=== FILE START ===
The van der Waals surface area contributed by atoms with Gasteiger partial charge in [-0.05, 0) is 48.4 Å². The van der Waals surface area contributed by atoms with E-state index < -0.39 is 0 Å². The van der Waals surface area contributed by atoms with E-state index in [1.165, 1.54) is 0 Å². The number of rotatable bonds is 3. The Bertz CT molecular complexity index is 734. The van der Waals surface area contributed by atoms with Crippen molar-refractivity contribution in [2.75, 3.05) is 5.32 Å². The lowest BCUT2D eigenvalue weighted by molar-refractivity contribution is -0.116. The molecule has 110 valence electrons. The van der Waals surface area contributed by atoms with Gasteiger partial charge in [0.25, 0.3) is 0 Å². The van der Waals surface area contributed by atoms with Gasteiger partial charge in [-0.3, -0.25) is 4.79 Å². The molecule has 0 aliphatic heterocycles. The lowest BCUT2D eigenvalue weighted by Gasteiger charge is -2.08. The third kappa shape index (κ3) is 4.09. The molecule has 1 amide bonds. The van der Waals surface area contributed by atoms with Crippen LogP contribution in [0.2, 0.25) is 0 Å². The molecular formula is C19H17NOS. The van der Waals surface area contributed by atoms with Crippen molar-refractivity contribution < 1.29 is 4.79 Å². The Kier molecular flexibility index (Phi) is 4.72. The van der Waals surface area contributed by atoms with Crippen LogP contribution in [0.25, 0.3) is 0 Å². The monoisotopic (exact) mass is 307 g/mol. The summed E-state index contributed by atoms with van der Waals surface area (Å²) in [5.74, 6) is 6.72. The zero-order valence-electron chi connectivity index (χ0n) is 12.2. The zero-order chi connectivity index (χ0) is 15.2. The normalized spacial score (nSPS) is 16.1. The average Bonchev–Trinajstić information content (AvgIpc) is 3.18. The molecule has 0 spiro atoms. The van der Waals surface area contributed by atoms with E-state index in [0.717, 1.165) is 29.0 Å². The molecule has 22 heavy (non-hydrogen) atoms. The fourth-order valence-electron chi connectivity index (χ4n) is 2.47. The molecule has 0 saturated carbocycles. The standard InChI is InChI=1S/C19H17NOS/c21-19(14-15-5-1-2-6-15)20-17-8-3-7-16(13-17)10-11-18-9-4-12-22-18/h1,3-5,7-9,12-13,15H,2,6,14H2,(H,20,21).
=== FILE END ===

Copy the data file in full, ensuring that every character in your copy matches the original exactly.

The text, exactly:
The van der Waals surface area contributed by atoms with Gasteiger partial charge in [-0.05, 0) is 48.4 Å². The van der Waals surface area contributed by atoms with E-state index < -0.39 is 0 Å². The van der Waals surface area contributed by atoms with E-state index in [1.165, 1.54) is 0 Å². The number of rotatable bonds is 3. The Bertz CT molecular complexity index is 734. The van der Waals surface area contributed by atoms with Crippen molar-refractivity contribution in [2.75, 3.05) is 5.32 Å². The lowest BCUT2D eigenvalue weighted by molar-refractivity contribution is -0.116. The molecule has 110 valence electrons. The van der Waals surface area contributed by atoms with Gasteiger partial charge in [0.25, 0.3) is 0 Å². The van der Waals surface area contributed by atoms with Gasteiger partial charge in [-0.3, -0.25) is 4.79 Å². The molecule has 0 aliphatic heterocycles. The lowest BCUT2D eigenvalue weighted by Gasteiger charge is -2.08. The third kappa shape index (κ3) is 4.09. The molecule has 1 amide bonds. The van der Waals surface area contributed by atoms with Crippen LogP contribution in [0.2, 0.25) is 0 Å². The molecular formula is C19H17NOS. The van der Waals surface area contributed by atoms with Crippen molar-refractivity contribution < 1.29 is 4.79 Å². The Kier molecular flexibility index (Phi) is 4.72. The van der Waals surface area contributed by atoms with Crippen LogP contribution in [0.25, 0.3) is 0 Å². The monoisotopic (exact) mass is 307 g/mol. The summed E-state index contributed by atoms with van der Waals surface area (Å²) in [5.74, 6) is 6.72. The zero-order valence-electron chi connectivity index (χ0n) is 12.2. The zero-order chi connectivity index (χ0) is 15.2. The normalized spacial score (nSPS) is 16.1. The average Bonchev–Trinajstić information content (AvgIpc) is 3.18. The molecule has 0 spiro atoms. The van der Waals surface area contributed by atoms with E-state index in [0.717, 1.165) is 29.0 Å². The molecule has 22 heavy (non-hydrogen) atoms. The fourth-order valence-electron chi connectivity index (χ4n) is 2.47. The molecule has 0 saturated carbocycles. The standard InChI is InChI=1S/C19H17NOS/c21-19(14-15-5-1-2-6-15)20-17-8-3-7-16(13-17)10-11-18-9-4-12-22-18/h1,3-5,7-9,12-13,15H,2,6,14H2,(H,20,21).